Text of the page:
Impulses & Impressions, the Subtleties of Mindfulness Practice - Br Phap Dung | 2018 04 08

Impulses & Impressions, the Subtleties of Mindfulness Practice - Br Phap Dung | 2018 04 08

The Buddhist path is just on the cushion but envelopes every aspect of our daily lives, our family, couple or community life. It is not an outward path but a path leading inside. (4:34)

The meditative path is not to know, but to be, feel and touch. Don't look for anything, don't try to get anything. We just let the Dharma penetrate us and train to become more sensitive. (9:07)

We need to know how our body and mind feels when we are in a hurry. We can train to touch what we are present with. Buddhist practice emphasizes direct experience. (16:58) Impressions and impulses seem to happen to us very quickly and subtly. (18:50) They can be a wound or an internal knot we carry. We need to stop to be able to recognize and calm them. (28:20)

Another way of training stillness is to not react, for example during meetings or in family situations. Just listen. (36:40) We'll have more space to identify our impulses and impressions, and recognize the pattern. (40:23) When we see our internal knot and spend time with it in a non reactive way, it can untie. These are the gems of meditation practice. It will change the way we think, speak and act. (46:48)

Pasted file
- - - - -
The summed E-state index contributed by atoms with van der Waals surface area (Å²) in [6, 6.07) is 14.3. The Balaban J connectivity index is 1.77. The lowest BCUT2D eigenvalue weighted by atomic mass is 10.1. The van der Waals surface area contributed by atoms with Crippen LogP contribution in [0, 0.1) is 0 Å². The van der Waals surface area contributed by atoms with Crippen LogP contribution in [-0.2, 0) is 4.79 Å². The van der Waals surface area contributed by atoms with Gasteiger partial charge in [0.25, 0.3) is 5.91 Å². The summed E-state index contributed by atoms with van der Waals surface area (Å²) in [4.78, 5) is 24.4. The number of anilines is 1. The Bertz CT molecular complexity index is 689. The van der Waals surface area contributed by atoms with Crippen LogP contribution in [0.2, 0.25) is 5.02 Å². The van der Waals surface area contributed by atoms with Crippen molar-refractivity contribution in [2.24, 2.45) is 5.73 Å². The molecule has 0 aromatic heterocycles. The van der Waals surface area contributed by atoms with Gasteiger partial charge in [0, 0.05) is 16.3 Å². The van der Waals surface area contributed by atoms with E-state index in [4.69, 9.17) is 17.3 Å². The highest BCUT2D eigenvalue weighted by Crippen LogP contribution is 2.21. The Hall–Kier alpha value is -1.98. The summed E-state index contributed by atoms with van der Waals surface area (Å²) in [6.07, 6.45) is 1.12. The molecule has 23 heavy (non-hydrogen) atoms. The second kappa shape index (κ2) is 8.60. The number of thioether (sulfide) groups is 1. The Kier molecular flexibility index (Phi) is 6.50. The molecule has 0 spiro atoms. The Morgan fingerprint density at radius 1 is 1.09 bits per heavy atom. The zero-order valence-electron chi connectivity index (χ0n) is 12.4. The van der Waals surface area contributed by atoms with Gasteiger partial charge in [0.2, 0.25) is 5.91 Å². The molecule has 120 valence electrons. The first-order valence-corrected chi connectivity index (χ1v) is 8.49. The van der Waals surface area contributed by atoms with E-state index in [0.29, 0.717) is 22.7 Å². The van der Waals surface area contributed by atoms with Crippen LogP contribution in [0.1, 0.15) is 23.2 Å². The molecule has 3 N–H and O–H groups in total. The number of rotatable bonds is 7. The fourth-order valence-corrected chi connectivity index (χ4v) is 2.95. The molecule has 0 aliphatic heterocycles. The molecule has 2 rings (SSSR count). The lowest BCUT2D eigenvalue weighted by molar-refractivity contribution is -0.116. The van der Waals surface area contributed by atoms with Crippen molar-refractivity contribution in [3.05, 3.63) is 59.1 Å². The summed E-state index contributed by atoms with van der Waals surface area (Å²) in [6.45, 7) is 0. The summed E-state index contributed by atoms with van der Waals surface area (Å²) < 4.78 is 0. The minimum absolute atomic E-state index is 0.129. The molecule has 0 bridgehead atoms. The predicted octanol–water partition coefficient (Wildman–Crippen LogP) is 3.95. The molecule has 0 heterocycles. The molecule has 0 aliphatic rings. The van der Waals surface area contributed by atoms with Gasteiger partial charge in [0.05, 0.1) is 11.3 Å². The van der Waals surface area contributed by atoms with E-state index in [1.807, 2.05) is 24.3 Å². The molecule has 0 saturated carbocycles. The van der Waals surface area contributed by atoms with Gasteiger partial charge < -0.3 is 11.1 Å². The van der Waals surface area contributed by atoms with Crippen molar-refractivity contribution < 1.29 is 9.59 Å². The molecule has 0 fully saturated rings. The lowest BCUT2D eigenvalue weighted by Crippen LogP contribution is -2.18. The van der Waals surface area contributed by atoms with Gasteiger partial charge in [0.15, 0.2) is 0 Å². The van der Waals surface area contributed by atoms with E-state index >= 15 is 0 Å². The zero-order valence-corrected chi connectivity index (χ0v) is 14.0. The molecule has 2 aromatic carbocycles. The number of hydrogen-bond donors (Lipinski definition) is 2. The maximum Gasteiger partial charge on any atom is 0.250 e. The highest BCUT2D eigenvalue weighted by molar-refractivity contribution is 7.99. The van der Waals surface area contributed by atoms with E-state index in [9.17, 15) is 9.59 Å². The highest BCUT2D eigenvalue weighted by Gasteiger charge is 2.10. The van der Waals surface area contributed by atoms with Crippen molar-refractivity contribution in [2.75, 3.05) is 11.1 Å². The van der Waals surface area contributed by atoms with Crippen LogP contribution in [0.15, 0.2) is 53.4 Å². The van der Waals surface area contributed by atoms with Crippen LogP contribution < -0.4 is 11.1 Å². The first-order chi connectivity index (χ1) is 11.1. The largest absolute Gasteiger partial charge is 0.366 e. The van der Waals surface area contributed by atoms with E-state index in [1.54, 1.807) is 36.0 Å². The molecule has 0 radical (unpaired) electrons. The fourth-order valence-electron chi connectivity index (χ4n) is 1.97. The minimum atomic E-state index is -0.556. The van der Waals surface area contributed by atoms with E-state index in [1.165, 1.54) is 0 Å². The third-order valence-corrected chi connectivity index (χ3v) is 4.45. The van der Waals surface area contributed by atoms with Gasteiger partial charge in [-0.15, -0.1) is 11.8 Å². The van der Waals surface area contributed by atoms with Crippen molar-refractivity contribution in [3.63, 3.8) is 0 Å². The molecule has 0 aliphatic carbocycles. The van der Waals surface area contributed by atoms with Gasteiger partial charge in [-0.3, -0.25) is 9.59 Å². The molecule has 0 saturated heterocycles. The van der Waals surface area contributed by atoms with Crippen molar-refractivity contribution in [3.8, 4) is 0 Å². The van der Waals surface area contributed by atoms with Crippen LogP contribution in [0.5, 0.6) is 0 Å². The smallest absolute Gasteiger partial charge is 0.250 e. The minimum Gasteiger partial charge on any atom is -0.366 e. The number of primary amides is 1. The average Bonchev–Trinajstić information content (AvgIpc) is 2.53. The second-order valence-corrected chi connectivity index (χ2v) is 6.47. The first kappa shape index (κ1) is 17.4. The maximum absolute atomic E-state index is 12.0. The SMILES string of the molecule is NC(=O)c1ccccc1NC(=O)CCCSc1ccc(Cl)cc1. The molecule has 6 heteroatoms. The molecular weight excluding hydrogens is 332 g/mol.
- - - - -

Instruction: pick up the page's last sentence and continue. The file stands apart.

In Buddhist psychology there is an area of the mind called manas, between mind and store consciousness. It has the tendency to seek pleasure and avoid suffering. It doesn't recognize the goodness of suffering, nor the danger of sensual pleasure. It doesn't want to moderate. (55:00) In order to train we need to moderate not only our consumption, but also our feelings and emotions, how we spend our time, how much we are with others and how much we are alone. (1:09:51)
Manas is also the basis for the temptations that come with being in a position of influence. Whether it is in a corporation or in a Sangha, there is a hook, a danger to being in a position of power. That’s why we need friends, community, rotation of responsibilities, feedback and the 5 mindfulness trainings as our guide to prevent misuse of power and abuse. (1:19:42)

This talk was given in the Upper Hamlet of Plum Village as part of the Spring Reatreat 2018. To find out more about Thay Phap Dung and see his other talks, read his profile on our website:

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